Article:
Effects of COVID-19 may be improving air quality but increasing plastic waste
VANCOUVER -- While public health, businesses and the economy have all been impacted during the COVID-19 crisis, the environment has also felt effects from the pandemic.
CEO of the David Suzuki Foundation, Stephen Cornish, told CTV Morning Live Friday that with more people working from home or going out less, traffic has decreased and with that, air pollution.
"We've seen that people with asthma and other lung impairments are showing up at hospitals less and reporting that they're not having symptoms," he said.
Cornish said people choosing to walk or cycle instead of driving has also helped, not just with the environment, but also with physical and mental health.
And for wildlife, some recent close encounters – such as a humpback whale sighting in Burrard Inlet – have led some to wonder if animals are feeling more comfortable exploring with fewer people out.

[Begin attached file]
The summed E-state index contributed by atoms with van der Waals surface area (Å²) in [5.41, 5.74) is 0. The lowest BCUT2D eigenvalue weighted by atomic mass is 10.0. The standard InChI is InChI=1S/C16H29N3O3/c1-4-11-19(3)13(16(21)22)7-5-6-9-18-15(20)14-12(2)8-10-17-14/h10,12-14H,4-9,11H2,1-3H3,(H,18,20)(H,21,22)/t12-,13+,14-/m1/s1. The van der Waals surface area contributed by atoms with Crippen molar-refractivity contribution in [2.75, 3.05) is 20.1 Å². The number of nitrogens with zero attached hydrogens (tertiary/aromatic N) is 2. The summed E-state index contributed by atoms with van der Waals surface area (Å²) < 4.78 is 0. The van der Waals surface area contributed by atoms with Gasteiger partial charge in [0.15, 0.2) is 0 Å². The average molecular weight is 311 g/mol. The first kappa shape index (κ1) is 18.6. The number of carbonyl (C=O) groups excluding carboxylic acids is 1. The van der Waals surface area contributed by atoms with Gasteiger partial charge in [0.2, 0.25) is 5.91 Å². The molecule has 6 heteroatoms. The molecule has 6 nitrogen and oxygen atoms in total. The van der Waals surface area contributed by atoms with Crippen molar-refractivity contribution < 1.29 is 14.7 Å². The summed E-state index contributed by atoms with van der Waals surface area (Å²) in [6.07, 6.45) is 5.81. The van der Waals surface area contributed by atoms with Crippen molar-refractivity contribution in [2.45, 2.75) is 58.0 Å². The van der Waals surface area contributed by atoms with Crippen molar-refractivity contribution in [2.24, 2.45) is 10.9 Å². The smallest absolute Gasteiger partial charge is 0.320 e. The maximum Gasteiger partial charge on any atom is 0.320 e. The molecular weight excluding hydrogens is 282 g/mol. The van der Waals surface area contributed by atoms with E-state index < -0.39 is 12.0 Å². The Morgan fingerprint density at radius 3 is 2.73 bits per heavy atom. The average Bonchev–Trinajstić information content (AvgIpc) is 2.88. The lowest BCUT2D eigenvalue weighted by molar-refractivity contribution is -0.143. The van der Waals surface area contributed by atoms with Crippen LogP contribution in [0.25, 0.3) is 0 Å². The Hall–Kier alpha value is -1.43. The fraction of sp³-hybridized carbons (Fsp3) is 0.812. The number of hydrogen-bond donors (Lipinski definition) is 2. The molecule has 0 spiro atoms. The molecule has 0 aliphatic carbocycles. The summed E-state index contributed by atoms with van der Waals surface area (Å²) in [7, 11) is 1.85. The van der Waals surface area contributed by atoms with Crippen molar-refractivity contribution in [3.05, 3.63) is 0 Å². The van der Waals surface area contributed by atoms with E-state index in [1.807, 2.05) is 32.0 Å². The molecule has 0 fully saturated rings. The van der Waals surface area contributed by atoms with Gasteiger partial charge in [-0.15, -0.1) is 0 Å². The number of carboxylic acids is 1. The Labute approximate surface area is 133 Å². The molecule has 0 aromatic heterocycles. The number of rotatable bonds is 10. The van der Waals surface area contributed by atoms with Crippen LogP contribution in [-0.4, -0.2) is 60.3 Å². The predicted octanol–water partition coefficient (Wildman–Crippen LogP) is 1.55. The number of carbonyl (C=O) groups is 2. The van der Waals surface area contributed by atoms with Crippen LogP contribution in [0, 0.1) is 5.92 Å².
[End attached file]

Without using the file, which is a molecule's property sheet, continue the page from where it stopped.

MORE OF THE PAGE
"We've certainly seen wildlife taking spaces back. We've had orca right here in English Bay, but we don't know scientifically yet if (COVID-19 has) had a big effect," Cornish said.
"If we bring nature back, it will play services that will help us and help the extinction crisis that we're witnessing at the same time."
But the impacts haven't all been positive, Cornish said. For example, many stores aren't allowing customers to bring in their reusable shopping bags anymore and restaurants are resorting to single-use items.
"This is really creating a huge waste challenge," Cornish said.
"There's going to be mountains of plastic and paper waste. We need to reduce first and then reuse and only third recycle.
"But right now we just have a real big problem on our hands and we're going to have to work together to get our way through that."
Even so, Cornish said he thinks the pandemic has shown people just how quickly nature can adapt.
"If we hang on to some of these things in the post-COVID world, then we might be able to build a better environment and a more just place for us and keep room in our heart for nature," he said.
"We wouldn't have thought we could several months back, but now we see that it's possible."
Watch the full interview with Stephen Cornish above.